As one would suspect, Momona hits the nail on the head. Kudos!
And last time I looked at this issue, various trivalent arsenic-containing medications were commonly used as tonics, even by such otherwise great physicians as Sir William Osler who taught at the Johns Hopkins and was the father of the modern bedside teaching of medicine.
I think there is still a trivalent arsenic medicine available called Trisenox(R) which appears to have some efficacy in treating a rather rare form of leukemia.
Certainly, the largest naturally-occuring toxic environmental disaster in the world in thec chronic arsenic poisoning of huge populations in West Bengal India and Bangladesh from tube wells drilled (unknowingly) into what turns out to be a geological formation that has some of the highest natural concentrations of arsenic in the world. A colleague of mine has travelled there and brought back heart-breaking photos of a sinlge survivor, himelf with numersous skin cancers, while enitre rest of his family has died from chronic arsenic poisoning.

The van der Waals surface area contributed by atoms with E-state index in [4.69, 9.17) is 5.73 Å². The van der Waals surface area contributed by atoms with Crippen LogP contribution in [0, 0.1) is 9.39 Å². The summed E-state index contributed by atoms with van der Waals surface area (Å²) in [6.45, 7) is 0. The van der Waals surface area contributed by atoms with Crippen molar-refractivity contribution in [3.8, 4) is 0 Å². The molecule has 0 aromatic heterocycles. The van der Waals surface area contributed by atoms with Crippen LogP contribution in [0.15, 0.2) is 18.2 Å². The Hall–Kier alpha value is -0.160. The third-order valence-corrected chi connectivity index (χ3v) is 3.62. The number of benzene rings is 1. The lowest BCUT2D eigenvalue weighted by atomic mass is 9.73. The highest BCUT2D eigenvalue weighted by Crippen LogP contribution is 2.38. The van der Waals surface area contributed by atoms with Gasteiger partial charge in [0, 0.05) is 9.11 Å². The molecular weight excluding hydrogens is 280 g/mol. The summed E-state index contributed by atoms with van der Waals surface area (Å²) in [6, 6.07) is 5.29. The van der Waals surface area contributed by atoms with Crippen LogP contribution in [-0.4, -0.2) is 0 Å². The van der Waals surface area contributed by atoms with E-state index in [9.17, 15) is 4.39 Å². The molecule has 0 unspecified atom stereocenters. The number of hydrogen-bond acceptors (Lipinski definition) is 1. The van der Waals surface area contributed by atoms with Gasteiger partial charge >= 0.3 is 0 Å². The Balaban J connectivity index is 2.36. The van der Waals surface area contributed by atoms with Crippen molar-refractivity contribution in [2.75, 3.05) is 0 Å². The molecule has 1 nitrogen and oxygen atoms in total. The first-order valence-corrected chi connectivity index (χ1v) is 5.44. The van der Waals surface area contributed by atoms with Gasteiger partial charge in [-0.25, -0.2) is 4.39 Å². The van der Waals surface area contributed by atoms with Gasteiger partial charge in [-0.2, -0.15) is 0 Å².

I once was asked to peer review an article, I believe it was for the New England Journal of Medicine, in which the author alleged strongly that a father, a contemporary of Benjamin Franklin, who had a museum of natural history, deliberately poisoned his son by insisting he do taxidermy of various animals using an arsenical preparation as a preservative.
A fascinating field, and if old ladies wearing lace and offering you tea and biscuits come to your attention, I'd sugget you look elsewhere for sustenance! Arsenic was commonly used by deliberate poisoners in the past because in many forms it is tasetless, odorless, and colorless. Arsine gas is a quite different animal. Usual treatment for arsenic pooisoning does not seem to be efficacious and the main clinical issue is intravascular hemolysis with the red blood cell debris clogging up the kidneys resulting is acute renal failure.
Then there was a patient who injected both cyanide and arsenic intravenously once that came to my attention.
Most arsenicals are not all that well absorbed through the skin, although there was an old herbicidal prepation used in Italy which did cause a rare form off liver cancer in vinyard workers. And I certain;y saw cases of arsenic poisoning, mostly from inhalation exposure, when I was a company OccDoc for a lead, cadmium, and antimony smelter where the ore contained quite a bit of arsenic and selenium.
I did review much of this in the following publications, if anyone is interested:
Hall AH. Arsenic and Arsine, in: Haddad LM,Wwinchester JF, Shannon MW (eds). Clinical Management of Poisoning and Drug Overdoe, 3rd ed. WB suanders Co, Philadelphia, PA, pp 899-905.
Hall AH. Chronic arsenic poisoning. Toxicol Lett 2002; 128-69-72.
Alan H. Hall, M.D.
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